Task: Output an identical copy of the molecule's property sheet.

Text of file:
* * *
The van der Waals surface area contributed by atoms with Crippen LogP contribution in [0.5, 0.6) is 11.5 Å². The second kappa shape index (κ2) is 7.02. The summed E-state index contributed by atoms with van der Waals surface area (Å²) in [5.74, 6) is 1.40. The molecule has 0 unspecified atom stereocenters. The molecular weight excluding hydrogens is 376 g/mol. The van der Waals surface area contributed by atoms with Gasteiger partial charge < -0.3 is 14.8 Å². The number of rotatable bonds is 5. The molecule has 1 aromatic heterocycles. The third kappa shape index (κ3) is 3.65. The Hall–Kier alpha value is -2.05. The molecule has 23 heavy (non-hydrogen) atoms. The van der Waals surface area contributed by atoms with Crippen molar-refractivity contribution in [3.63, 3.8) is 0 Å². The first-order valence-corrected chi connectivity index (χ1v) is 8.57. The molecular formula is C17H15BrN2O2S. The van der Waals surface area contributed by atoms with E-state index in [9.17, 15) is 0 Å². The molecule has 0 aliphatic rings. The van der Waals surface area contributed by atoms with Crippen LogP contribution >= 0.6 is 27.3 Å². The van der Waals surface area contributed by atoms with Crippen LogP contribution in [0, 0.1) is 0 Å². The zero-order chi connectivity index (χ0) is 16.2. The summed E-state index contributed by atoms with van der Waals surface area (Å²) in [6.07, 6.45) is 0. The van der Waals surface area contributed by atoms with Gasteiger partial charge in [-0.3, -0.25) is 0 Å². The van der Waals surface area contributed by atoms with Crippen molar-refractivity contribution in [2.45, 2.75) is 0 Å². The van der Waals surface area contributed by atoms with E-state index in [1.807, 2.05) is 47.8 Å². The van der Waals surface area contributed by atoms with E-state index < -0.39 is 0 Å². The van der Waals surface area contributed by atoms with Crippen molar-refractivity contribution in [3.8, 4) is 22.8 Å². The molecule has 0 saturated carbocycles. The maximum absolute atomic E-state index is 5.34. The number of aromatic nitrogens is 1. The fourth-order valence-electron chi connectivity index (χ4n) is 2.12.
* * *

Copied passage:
The van der Waals surface area contributed by atoms with Crippen LogP contribution in [0.5, 0.6) is 11.5 Å². The second kappa shape index (κ2) is 7.02. The summed E-state index contributed by atoms with van der Waals surface area (Å²) in [5.74, 6) is 1.40. The molecule has 0 unspecified atom stereocenters. The molecular weight excluding hydrogens is 376 g/mol. The van der Waals surface area contributed by atoms with Gasteiger partial charge < -0.3 is 14.8 Å². The number of rotatable bonds is 5. The molecule has 1 aromatic heterocycles. The third kappa shape index (κ3) is 3.65. The Hall–Kier alpha value is -2.05. The molecule has 23 heavy (non-hydrogen) atoms. The van der Waals surface area contributed by atoms with Crippen molar-refractivity contribution in [3.63, 3.8) is 0 Å². The first-order valence-corrected chi connectivity index (χ1v) is 8.57. The molecular formula is C17H15BrN2O2S. The van der Waals surface area contributed by atoms with E-state index in [9.17, 15) is 0 Å². The molecule has 0 aliphatic rings. The van der Waals surface area contributed by atoms with Crippen LogP contribution >= 0.6 is 27.3 Å². The van der Waals surface area contributed by atoms with Crippen LogP contribution in [0, 0.1) is 0 Å². The zero-order chi connectivity index (χ0) is 16.2. The summed E-state index contributed by atoms with van der Waals surface area (Å²) in [6.07, 6.45) is 0. The van der Waals surface area contributed by atoms with Gasteiger partial charge in [-0.3, -0.25) is 0 Å². The van der Waals surface area contributed by atoms with Crippen molar-refractivity contribution in [2.45, 2.75) is 0 Å². The van der Waals surface area contributed by atoms with E-state index in [1.807, 2.05) is 47.8 Å². The van der Waals surface area contributed by atoms with E-state index < -0.39 is 0 Å². The van der Waals surface area contributed by atoms with Crippen molar-refractivity contribution in [3.8, 4) is 22.8 Å². The molecule has 0 saturated carbocycles. The maximum absolute atomic E-state index is 5.34. The number of aromatic nitrogens is 1. The fourth-order valence-electron chi connectivity index (χ4n) is 2.12.